For example, Sharp U.S. Pat. Nos. 1,796,728 and 1,796,729 disclose caps for bottles constructed to have detents formed on the upper beads of the bottles. A thin metal cap is applied to the bottle so that the periphery of the cap assumes the contour of the detent. Subsequently, when the cap is rotated, the detents in the cap are forced outwardly so that the cap assumes a planar appearance. This is intended to provide an indication that the cap has been removed. However, the cap may be replaced on the container and, if pressure is applied about the periphery of the cap, the cap may again be given an irregular configuration so that an inattentive user may not realize that the cap had been previously opened.

Another deformable, but resealable, cap is shown in Amabili U.S. Pat. No. 4,055,266. This patent discloses a twist-off cap which includes one or more flanges disposed above its bottom edge. These flanges are turned under a bead on the bottle and are provided with a series of vertical lines of weakening. When the cap is removed, the flanges are distorted outwardly and either rupture or separate at the vertical lines of weakening to provide a visual indication that the cap has been removed. Again, however, the cap shown in this patent can be used to reseal the container and an inattentive user may not be alerted to the fact that the container had previously been opened.

A different form of tamper-evident closure is disclosed in Herr U.S. Pat. No. 4,595,110. This patent discloses a threaded cap including a security ring or band joined to the upper portion of the cap along a line of weakening. When the cap is unthreaded from the bottle, the band separates along the line of weakening and remains on the bottle. To insure that the band does not come off under the worst tolerance conditions, the band includes a plurality of inwardly-extending, thin plastic tabs which engage the bottle.

SUMMARY OF THE PRESENT INVENTION

The present invention is predicted upon the concept of providing a tamper-proof cap which cannot be reapplied to the bottle once it has been removed. Thus, the cap provides a clear warning to even the most inattentive user that a bottle has previously been opened.

More particularly, a preferred form of closure of the present invention is adapted for use with a bottle or container of the type having a neck with a lip formed on its outermost end. The lip includes a downwardly and inwardly sloping wall and a plurality outwardly-extending ribs disposed at the juncture of the sloping wall and outer wall of the neck. These ribs taper downwardly and extend outwardly from the neck at an obtuse angle to radii of the neck passing through the innermost ends of the ribs.

A preferred embodiment of a closure embodying the present invention is formed to include a circular top wall and a depending flange or skirt. The flange is provided with a plurality of spaced vertical stiffening ribs interconnected by webs. A plurality of tabs are formed along the lower edge of the flange intermediate the ribs. In a preferred form, these tabs are rectangular and include a serrated transverse edge. The tabs are bent inwardly and upwardly.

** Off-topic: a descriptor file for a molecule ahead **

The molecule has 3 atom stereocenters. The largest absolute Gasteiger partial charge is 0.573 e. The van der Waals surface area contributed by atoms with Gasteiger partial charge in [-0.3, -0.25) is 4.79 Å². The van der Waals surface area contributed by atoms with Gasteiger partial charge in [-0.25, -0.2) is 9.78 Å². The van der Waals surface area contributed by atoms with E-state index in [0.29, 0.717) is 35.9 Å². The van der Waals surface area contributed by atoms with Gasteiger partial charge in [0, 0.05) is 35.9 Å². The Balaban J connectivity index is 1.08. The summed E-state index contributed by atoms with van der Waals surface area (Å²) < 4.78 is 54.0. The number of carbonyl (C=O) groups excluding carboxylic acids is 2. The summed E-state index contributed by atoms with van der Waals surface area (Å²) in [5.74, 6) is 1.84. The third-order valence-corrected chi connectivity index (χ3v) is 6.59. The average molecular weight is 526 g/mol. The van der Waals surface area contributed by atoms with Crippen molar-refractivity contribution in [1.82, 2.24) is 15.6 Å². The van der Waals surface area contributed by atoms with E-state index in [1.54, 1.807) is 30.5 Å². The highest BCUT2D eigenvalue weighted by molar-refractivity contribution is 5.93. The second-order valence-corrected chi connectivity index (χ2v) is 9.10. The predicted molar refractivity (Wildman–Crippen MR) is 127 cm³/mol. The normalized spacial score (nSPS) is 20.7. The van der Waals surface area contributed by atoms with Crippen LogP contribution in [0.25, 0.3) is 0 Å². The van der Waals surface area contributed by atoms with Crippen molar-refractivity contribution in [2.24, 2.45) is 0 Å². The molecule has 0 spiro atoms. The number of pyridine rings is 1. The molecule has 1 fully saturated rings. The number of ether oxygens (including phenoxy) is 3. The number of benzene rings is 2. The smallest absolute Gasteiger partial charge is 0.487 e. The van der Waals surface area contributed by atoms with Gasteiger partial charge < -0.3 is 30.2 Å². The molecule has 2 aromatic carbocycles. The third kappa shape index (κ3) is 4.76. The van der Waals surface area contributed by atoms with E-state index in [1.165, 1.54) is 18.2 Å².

The cap can be applied to the bottle by a generally conventional capping machine of the type including a plunger which fits over the cap and presses the flange inwardly around the bottle neck. This forces the tabs upwardly into engagement with the downwardly facing ribs, the serrated edges of the tabs fitting over the ribs and being displaced inwardly along the ribs which function as threads.

In accordance with the present invention, the tabs are dimensioned so that they function as compressive members and hold the lid tightly against the upper rim of the bottle to provide an airtight seal.

The present cap is removed by initially twisting the cap by hand to cause the tabs to be shifted outwardly along the ribs beyond their outer ends. The cap can then be lifted from the bottle. In this process, the tabs are bent further outwardly by the sloping outer wall of the lip until the cap is pulled free from the bottle. Once the cap has been removed, it cannot be relocked on the bottle since the tabs cannot be forced inwardly to a position in which they can reengage the ribs. Thus, once a closure has been removed, unmistakable evidence is provided that the bottle has been opened.

In a modified embodiment, a separate lid is provided for resealing the bottle once the outer protective closure has been removed. In this modification, the bottle is provided with an annular groove in the outer rim of the neck surrounding the pouring opening. A flat removable lid is inserted in this opening before the main closure cap is applied. When the closure is removed, the inner lid can be opened to provide access to the contents of the bottle and can be reapplied to reseal the bottle. The fact that the bottle has been opened is, of course, obvious because the original closure cap is not in place.

The invention will be more readily understood from a consideration of the following detailed description of the drawings illustrating preferred embodiments of the invention.

BRIEF DESCRIPTION OF THE DRAWINGS

FIG. 1 is a top plan view of a blank for forming the cap of the present invention and an enlargement of the end of one locking tab.

FIG. 2 is a side elevational view of the upper portion of the neck of a preferred form of bottle configurated in accordance with the present invention.

FIG. 3 is a cross-sectional view taken along line 3--3 of FIG. 2.

FIG. 4 is an enlarged perspective view looking upwardly toward the locking ribs formed on the bottle of FIG. 2.

FIG. 5 is a vertical cross-sectional view through the upper portion of the bottle neck and cap showing a pre-formed cap as it is initially brought into contact with the pouring lip of the bottle.